Birdies Big-Girl Shoes is the story of a five year old little girl who longs to be just like her ultra-stylish mom. Every morning she helps her mother pick out the perfect jewelry, sunglasses and perfume. Her favorite though is her mom's collection of fancy high heel shoes! How she longs to try them on and do all of her favorite activities in "big-girl shoes." However, when she finally gets the chance to try she realizes that her "beautiful barefoot shoes" are still the best choice for her! The author is a former shoe and accessory designer and the illustrations in this book are colorful and fun. Little fashionistas will especially love looking at all of the gorgeous shoes!

What We're Reading: Tracy

Valentine Treasury: a Century of Valentine Cards, by Robert Brenner.

Love it or hate it, Valentine's Day is almost here! Although many now dismiss Valentine's Day as a "Hallmark holiday," it actually has deep historic roots, stretching all the way back to ancient Roman times. In America, the holiday can be traced through its primary symbol, the Valentine card, and this volume showcases one hundred years' worth of beautiful, funny, and surprising examples.

Check out Youth Services' display case, near the Information Desk, for a display of antique and vintage valentines this month.

Monday, February 1, 2010

What We're Reading: Jan

The Academy Awards: The Complete Unofficial History by Jim Piazza and Gail Kinn

It's award season and perhaps looking at past Oscar contests will get us in the mood for the 82nd Annual Academy Awards on Sunday, March 7th, this year. This title will accomplish the goal. It has decade-by-decade facts about the ceremonies and the winners and losers. However, it also includes background information like who may have missed out on a particular role, important firsts in the movie business and a section called "Unmentionables," - anecdotes and controversies. For example, Russell Crowe won the Best Actor award for the film Gladiator and also acquired a broken foot bone, fractured hip and punctured cheek for his efforts. Another anecdote is a quip from The Exorcist director William Peter Blatty when he lost out for the Best Picture statue and complained, "The Exorcist is head and shoulders the finest film made this year." There are also 500+ photographs in the book that remind the reader of their favorite films and ceremony moments. Special sections of the book called "The Look of the Decade"cover fashion and glamour do's and don'ts through the years. All in all the book is a treasure-trove of fact and fun for everyone that loves the movies.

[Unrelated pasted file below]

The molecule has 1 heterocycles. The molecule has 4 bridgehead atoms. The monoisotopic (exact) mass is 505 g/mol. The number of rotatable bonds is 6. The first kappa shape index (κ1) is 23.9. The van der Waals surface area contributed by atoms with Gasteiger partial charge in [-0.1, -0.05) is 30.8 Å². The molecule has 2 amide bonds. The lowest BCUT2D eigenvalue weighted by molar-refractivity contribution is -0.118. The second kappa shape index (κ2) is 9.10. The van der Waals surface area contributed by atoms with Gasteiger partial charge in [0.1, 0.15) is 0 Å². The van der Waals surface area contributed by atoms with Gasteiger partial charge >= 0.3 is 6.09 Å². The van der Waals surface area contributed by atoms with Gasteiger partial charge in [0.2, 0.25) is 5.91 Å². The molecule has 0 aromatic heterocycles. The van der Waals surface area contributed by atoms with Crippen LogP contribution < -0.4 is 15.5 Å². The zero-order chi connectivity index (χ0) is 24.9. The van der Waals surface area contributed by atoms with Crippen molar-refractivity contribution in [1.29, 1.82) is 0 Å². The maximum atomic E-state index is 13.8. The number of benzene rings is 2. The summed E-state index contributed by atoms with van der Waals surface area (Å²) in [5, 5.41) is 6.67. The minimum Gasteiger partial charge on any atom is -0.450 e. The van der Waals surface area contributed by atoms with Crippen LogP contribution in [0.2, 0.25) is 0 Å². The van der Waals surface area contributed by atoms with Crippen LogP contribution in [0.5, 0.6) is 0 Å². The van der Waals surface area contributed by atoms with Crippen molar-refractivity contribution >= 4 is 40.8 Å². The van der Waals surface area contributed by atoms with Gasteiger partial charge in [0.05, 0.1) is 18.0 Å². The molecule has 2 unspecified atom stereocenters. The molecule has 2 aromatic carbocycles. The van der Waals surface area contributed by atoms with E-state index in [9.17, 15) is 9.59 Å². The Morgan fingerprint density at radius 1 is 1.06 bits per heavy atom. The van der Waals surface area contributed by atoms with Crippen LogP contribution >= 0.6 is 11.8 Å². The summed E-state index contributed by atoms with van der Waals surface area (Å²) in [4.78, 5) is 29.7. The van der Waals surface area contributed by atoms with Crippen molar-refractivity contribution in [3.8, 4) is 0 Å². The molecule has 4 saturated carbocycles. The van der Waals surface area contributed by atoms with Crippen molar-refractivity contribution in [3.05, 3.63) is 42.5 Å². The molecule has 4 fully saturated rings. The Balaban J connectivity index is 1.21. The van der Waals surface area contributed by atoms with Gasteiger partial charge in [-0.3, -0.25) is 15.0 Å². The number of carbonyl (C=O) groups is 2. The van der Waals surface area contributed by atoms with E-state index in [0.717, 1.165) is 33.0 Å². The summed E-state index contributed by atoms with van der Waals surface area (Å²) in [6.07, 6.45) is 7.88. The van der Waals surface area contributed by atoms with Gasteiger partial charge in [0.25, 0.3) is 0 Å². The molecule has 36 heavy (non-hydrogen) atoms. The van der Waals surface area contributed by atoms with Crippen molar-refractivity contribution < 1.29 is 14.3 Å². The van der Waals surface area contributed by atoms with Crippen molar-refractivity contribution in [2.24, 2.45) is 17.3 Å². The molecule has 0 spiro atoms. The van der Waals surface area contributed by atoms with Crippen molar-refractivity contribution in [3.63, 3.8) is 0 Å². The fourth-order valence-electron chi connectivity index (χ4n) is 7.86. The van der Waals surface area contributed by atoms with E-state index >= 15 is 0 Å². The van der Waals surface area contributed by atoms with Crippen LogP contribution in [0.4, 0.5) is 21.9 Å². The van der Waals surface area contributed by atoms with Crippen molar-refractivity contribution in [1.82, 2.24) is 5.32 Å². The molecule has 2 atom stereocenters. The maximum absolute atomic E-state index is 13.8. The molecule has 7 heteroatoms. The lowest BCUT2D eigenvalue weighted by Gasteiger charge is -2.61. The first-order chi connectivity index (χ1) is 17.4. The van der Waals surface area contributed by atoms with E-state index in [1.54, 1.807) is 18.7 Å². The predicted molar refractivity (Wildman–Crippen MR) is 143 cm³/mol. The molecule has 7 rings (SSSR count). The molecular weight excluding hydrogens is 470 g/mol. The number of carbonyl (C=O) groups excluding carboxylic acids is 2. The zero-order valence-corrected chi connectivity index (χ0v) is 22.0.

What We're reading: Edward

Lord of Death
by Eliot Pattison
Are you an armchair traveller?
Do you like mysteries?
Then try reading this series of mysteries that take place in Tibet. Shan Tao Yun was a top level investigator of crimes in China. But he crossed paths with someone who thought that he was too good at his job. So he is sent off to a Tibetan gulag to be reeducated. While in prison he meets two Buddhist monks. They become the salvation of both his spirit and mind. Upon his release Shan is a non-person stranded in Tibet. In the latest book, Shan is the designated transporter of the dead. While transporting a dead Sherpa, Shan finds two dead women near the sight of an ambushed prison bus. Are the two events related? Shan is again tortured by government officials. He may be made the scapegoat for the murders. Will he be able to clear himself by finding out the truth about the murders?
Shan's Tibet is not Shangri-La.
This series has an interesting point of view on China's dealings with Tibetan culture.
1999 Skull Mantra
2001 Water Touching Stone
2002 Bone Mountain
2004 Beautiful Ghosts
2008 Prayer of the Dragon
2009 Lord of Death

What We're Reading: Edward

People of the Sturgeon: Wisconsin's love affair with an ancient fish
by Kathleen Schmitt Kline, Ron Bruch, Fred Binkowski, and Bob Rashid
Last year did you read the article in the newspaper about the project to build sturgeon spawning beds off the shore of Belle Isle?
If this piqued your curiosity, you have to read this book! It tells the tale of the sturgeons of Lake Winnebago. You will read about the Native Americans who used the fish to survive. White settlers saw the fish as a commodity to be exploited. Sturgeon eggs were harvested and rivaled the fabled Russian caviar. Algonac was a local center of this trade. Overfishing and dams almost killed off the sturgeon. Luckily local fisherman formed a group to protect the sturgeon. They forced the state to study and protect the fish. We are all lucky that the sturgeon is making a comeback. A MUST read for both fishermen and environmentalists!